, Volume 29, Issue 3, pp 107–115 | Cite as

The new World Trade Organization: Pacemaker for world trade?

  • Harald Großmann
  • Georg Koopmann
  • Axel Michaelowa
International Trade


The Gatt Uruguay Round was finally brought to a conclusion in April following long-drawn-out negotiations. What changes are contained in the new agreements? How should we rate these changes? How important will the future World Trade Organization (WTO) be?


World Trade Organization Dispute Settlement Tariff Rate Uruguay Round Dispute Settlement Mechanism 
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  1. 11.
    Cf. “Kritik an halbherzigem Liberalisierungsfahrplan”, in: Handelsblatt, 15. 4. 1994.Google Scholar
  2. 21.
    Calculated at 1992 prices (cf. News of the Uruguay Round, April 1994, p. 23). The income effect is estimated by the OECD to be even higher: US$ 274 bn by the year 2002 (cf. OECD: Assessing the effects of the Uruguay Round, Paris 1993). A study by the OECD together with the World Bank estimates an income gain of US$ 213 bn by 2002. This does not take into account the effects of the reduction of quotas in the textile industry; cf. I. Goldin, O. Knudsen and D. van der Mensbrugghe: Trade liberalisation: global economic implications, Paris 1993.Google Scholar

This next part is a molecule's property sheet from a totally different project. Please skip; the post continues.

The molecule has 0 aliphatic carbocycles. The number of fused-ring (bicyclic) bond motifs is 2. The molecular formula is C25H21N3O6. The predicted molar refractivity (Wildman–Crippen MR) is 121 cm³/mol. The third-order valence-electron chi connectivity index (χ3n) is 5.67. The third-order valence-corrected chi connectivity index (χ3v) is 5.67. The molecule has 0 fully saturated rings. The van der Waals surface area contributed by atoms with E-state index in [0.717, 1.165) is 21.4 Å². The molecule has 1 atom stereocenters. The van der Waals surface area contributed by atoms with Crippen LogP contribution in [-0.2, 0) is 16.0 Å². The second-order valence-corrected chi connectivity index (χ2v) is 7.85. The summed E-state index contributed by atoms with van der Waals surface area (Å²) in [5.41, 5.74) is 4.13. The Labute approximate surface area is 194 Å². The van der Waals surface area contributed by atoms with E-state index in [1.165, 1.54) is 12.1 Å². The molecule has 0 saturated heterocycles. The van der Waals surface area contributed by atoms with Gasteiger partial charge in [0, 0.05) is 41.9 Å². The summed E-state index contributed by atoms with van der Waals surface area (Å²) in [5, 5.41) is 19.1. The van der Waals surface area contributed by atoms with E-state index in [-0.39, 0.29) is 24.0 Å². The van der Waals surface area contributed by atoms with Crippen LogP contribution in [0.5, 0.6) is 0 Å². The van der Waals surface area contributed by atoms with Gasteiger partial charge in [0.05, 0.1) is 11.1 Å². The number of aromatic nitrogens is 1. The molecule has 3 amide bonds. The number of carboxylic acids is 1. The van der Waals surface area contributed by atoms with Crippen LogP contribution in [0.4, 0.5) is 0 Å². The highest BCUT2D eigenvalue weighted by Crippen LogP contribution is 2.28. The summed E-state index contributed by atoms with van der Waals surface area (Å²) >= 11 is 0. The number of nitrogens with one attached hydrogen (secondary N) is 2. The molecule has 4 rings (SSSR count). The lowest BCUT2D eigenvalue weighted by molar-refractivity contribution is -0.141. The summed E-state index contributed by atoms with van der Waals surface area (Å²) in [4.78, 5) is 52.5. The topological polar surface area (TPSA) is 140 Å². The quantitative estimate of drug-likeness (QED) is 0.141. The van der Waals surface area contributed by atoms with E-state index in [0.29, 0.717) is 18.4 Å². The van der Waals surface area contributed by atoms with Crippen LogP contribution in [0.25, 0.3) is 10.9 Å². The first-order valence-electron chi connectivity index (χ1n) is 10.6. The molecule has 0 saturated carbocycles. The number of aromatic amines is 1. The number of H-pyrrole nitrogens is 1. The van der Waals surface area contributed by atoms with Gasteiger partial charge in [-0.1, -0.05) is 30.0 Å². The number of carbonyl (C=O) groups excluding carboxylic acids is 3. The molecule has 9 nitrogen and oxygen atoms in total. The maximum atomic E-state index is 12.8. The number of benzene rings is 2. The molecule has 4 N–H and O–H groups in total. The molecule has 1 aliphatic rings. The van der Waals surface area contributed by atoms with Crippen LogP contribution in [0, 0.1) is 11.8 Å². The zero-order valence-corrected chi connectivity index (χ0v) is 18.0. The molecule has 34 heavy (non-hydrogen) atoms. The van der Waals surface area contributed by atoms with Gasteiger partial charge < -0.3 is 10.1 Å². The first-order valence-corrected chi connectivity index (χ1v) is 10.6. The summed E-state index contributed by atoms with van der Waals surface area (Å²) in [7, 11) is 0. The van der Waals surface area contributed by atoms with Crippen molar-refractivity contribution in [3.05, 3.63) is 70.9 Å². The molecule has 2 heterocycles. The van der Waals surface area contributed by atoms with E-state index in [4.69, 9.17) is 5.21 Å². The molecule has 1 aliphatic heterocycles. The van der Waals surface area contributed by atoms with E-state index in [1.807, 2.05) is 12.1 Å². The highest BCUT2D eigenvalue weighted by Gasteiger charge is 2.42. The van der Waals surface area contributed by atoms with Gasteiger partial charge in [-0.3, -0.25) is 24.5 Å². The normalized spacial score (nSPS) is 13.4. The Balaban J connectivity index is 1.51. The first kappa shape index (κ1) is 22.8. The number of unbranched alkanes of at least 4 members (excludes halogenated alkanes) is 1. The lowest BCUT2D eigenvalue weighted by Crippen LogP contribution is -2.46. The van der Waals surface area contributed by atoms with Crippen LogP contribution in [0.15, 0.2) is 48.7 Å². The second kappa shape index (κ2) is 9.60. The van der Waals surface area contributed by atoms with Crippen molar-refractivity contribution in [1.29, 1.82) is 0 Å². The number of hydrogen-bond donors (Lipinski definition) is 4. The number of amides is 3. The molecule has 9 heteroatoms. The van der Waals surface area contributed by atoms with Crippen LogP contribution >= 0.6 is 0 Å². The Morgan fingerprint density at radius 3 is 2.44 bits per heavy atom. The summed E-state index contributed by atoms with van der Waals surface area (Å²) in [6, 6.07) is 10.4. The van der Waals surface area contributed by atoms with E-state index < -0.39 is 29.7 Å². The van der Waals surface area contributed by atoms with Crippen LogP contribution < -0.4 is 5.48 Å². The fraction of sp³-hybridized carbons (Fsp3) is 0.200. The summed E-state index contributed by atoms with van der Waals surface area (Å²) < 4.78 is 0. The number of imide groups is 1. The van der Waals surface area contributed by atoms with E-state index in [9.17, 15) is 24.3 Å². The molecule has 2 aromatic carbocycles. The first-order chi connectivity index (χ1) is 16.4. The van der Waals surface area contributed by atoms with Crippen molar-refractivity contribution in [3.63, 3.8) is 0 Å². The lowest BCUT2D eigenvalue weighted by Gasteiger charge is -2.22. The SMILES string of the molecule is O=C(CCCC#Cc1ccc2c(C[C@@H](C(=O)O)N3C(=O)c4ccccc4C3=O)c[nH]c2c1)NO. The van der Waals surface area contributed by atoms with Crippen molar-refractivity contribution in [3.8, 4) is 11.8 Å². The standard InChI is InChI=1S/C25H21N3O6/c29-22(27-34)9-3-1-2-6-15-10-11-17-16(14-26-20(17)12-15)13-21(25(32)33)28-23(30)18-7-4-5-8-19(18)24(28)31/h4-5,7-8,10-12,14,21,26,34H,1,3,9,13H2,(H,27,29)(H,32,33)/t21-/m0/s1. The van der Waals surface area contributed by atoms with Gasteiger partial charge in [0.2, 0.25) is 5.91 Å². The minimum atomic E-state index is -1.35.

3. 29.
    cf. “Uruguay deal boosts world standardisation”, in: Financial Times, 4. 2. 1994.Google Scholar
  4. 30.
    Of the world-wide exports of services in 1992, 16.2% were from the USA, 10.2% from France, 6.5% from Italy and 6.4% from Germany; cf. Gatt Press Release of 30. 3. 1994, pp. 7, 19. The data base is inadequate, however; cf. B. Hoekman and R. Stern: International transactions in services—issues and data availability, in: R. Stern (ed.): The multilateral trading system, Ann Arbor 1992, pp. 400 ff.Google Scholar

Copyright information

© HWWA and Springer-Verlag 1994

Authors and Affiliations

  • Harald Großmann
    • 1
  • Georg Koopmann
    • 1
  • Axel Michaelowa
    • 1
  1. 1.Hamburg Institute for Economic Research (HWWA)HamburgGermany

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